Al Unser Jr. Turbo Racing
|Al Unser Jr. Turbo Racing|
Also known as: World Grand Prix: Pole to Finish (JP), Turbo Racing (EU)
Check if the US/European versions have leftovers from the Japanese version.
The Japanese version contains more anime-ish graphics.
The European version has no connection to Unser, probably due to lack of name recognition there. All references to him were removed, resulting in many text and graphical changes.
- The Japanese version's title screen is a 3D model of the racetrack.
- In the staff roll in the Japanese version, some of the developers have serial numbers in parentheses.
- The Japanese version features the DECO (Data East Corporation) logo, while the international versions just have the Data East (DE) logo.
- As per usual with games released in North America and Europe, the US version mentions Nintendo of America while the European version simply says "Licensed by Nintendo".
- The Japanese and European versions copyright the game to "Data East Corp.", while the US version copyrights it to "Data East USA, Inc."
- The Japanese and US versions have a 1988 copyright date (despite being released in '89 and '90 respectively), with the European version finally updating it to 1991.
- The front car on the US version has the Valvoline logo on the hood and "VALVOLINE" written on the spoiler. The European version changes it to the Data East logo and "DATA EAST", respectively.
- The Japanese version has an exclamation point for "PRESS START".
The Japanese version has little descriptions underneath the options:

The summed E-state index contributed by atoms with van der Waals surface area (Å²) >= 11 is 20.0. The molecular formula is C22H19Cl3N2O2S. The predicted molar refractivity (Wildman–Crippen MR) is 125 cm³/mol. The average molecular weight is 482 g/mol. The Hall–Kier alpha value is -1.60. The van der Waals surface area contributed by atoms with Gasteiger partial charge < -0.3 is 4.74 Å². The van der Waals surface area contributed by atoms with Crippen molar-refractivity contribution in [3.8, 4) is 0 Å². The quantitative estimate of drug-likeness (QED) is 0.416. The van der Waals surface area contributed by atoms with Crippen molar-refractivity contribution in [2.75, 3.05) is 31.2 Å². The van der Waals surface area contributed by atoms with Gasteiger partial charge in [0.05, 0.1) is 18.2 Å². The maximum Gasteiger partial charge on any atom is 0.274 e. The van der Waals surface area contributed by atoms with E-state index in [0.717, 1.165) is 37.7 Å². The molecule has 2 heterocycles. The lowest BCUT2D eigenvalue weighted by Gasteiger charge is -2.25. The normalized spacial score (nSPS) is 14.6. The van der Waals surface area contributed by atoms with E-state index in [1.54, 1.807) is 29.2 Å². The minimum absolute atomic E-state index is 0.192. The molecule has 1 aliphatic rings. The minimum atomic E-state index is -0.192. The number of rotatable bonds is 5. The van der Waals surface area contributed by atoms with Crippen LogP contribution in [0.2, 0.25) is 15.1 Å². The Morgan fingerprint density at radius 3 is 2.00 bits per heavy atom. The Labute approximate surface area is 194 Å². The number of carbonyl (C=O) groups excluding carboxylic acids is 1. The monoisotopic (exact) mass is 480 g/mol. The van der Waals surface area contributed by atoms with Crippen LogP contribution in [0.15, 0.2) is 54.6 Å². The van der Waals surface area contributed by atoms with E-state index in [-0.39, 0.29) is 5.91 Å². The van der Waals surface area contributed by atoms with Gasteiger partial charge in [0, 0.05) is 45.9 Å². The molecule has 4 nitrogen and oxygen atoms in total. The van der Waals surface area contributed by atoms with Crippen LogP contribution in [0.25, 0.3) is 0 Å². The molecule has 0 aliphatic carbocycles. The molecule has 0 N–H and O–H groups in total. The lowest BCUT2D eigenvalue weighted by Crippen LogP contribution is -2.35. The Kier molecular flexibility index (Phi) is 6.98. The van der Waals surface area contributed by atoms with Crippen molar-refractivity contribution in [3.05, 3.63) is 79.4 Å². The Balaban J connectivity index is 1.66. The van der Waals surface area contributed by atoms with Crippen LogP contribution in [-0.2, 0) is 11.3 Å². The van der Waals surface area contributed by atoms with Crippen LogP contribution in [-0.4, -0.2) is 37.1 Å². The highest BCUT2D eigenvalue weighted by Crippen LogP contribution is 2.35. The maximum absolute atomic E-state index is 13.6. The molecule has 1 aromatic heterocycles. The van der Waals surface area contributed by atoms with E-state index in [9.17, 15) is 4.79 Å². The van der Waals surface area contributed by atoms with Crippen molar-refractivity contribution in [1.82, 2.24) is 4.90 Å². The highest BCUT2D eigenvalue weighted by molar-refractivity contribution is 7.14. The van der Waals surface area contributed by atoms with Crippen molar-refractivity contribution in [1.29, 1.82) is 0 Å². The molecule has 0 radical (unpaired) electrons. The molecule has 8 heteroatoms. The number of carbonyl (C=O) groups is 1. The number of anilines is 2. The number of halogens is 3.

TIME TRIAL MODE A （他のマシンを かわしながら 走ります。４Ｐまで。） TIME TRIAL MODE B （他のマシンは走らない フリー走行。４Ｐまで。） WORLD GRAND-PRIX SERIES （１６レースを 走り チャンピオンをめざします！）
TIME TRIAL MODE A (Run while avoiding other machines. Up to 4P.) TIME TRIAL MODE B (Free running without other machines. Up to 4P.) WORLD GRAND-PRIX SERIES (Run 16 races and aim for the champion!)
- The images of the vehicles on the lower-right part of the screen have been changed between all versions. For some reason, the European version's vehicle has some of the lower half cut off.
- The international versions have different shades in its text, while the Japanese version sticks to a flat color for all the text.
The international versions add this screen for each race where the player is given advice by Little Al, or the generic racer in the European version. The upper-left graphics were also redrawn.
The Japanese version has completely different cutscenes from the international versions. The Europe version reskinned the player character from Al Unser Jr. in his Valvoline uniform to a generic racer with a Data East uniform. Also, the woman in the Next Race cutscene was given a pair of shades in the European version, which makes it much cooler than the American version. The international versions also add a comma between "CONGRATULATIONS" and the driver's name.
Also, in the "Bad" Next Race screens, in the Japanese version the girl's shirt has the names of the developers: (Ken) "FUKAKI" and "AK AKIRA KANDA".
After the Congratulations screen, these scenes appear in the Japanese version. They were removed from the international versions. A special song plays here for each cutscene, which is not used in any other part of the game, which would explain why the international versions have two unused songs while the Japanese version has none.
The Japanese version has a picture of the driver moping while the international versions just give you a plain-text ending. The international versions are exactly the same as one another.
The international versions' endings were watered down compared to the Japanese version.
Get the names.
Each version of the game has different driver names.
The order of circuits is different between versions.
The Japanese version features a completely different soundtrack. While some of the songs in the Japanese version did make it into the international versions, the songs have been transposed to a different, and/or with parts of the song removed.
The international versions removed two cutscenes that show sometimes after you complete a race. As a result, these two songs go unused. However, they were arranged differently than the Japanese version.